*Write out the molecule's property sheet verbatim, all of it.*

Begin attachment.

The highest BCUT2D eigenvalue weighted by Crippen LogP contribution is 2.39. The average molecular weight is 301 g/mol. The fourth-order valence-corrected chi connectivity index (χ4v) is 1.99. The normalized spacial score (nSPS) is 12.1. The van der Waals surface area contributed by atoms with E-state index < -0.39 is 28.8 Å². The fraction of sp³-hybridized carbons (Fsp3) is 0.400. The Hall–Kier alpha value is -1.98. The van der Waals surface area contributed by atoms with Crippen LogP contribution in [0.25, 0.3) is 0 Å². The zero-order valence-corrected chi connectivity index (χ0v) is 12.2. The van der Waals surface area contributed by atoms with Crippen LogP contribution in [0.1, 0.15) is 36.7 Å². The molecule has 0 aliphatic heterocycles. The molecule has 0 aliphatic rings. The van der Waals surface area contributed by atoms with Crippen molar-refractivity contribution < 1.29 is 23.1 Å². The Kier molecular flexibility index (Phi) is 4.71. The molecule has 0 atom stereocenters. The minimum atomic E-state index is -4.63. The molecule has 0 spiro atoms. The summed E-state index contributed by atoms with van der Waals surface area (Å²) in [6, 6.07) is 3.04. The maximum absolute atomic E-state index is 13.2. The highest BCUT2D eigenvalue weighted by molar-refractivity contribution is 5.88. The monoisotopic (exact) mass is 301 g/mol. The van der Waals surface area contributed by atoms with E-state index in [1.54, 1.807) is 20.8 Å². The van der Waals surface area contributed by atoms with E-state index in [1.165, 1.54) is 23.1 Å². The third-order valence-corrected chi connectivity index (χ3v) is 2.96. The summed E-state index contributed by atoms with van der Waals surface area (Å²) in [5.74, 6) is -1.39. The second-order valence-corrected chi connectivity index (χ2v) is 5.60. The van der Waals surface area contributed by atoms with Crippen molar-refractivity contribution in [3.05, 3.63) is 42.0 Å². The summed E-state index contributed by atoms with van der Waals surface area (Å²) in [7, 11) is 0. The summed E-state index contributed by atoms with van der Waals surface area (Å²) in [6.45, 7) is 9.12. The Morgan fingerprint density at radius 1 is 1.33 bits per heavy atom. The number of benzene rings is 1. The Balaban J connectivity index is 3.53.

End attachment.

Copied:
The highest BCUT2D eigenvalue weighted by Crippen LogP contribution is 2.39. The average molecular weight is 301 g/mol. The fourth-order valence-corrected chi connectivity index (χ4v) is 1.99. The normalized spacial score (nSPS) is 12.1. The van der Waals surface area contributed by atoms with E-state index < -0.39 is 28.8 Å². The fraction of sp³-hybridized carbons (Fsp3) is 0.400. The Hall–Kier alpha value is -1.98. The van der Waals surface area contributed by atoms with Crippen LogP contribution in [0.25, 0.3) is 0 Å². The zero-order valence-corrected chi connectivity index (χ0v) is 12.2. The van der Waals surface area contributed by atoms with Crippen LogP contribution in [0.1, 0.15) is 36.7 Å². The molecule has 0 aliphatic heterocycles. The molecule has 0 aliphatic rings. The van der Waals surface area contributed by atoms with Crippen molar-refractivity contribution < 1.29 is 23.1 Å². The Kier molecular flexibility index (Phi) is 4.71. The molecule has 0 atom stereocenters. The minimum atomic E-state index is -4.63. The molecule has 0 spiro atoms. The summed E-state index contributed by atoms with van der Waals surface area (Å²) in [6, 6.07) is 3.04. The maximum absolute atomic E-state index is 13.2. The highest BCUT2D eigenvalue weighted by molar-refractivity contribution is 5.88. The monoisotopic (exact) mass is 301 g/mol. The van der Waals surface area contributed by atoms with E-state index in [1.54, 1.807) is 20.8 Å². The van der Waals surface area contributed by atoms with E-state index in [1.165, 1.54) is 23.1 Å². The third-order valence-corrected chi connectivity index (χ3v) is 2.96. The summed E-state index contributed by atoms with van der Waals surface area (Å²) in [5.74, 6) is -1.39. The second-order valence-corrected chi connectivity index (χ2v) is 5.60. The van der Waals surface area contributed by atoms with Crippen molar-refractivity contribution in [3.05, 3.63) is 42.0 Å². The summed E-state index contributed by atoms with van der Waals surface area (Å²) in [7, 11) is 0. The summed E-state index contributed by atoms with van der Waals surface area (Å²) in [6.45, 7) is 9.12. The Morgan fingerprint density at radius 1 is 1.33 bits per heavy atom. The number of benzene rings is 1. The Balaban J connectivity index is 3.53.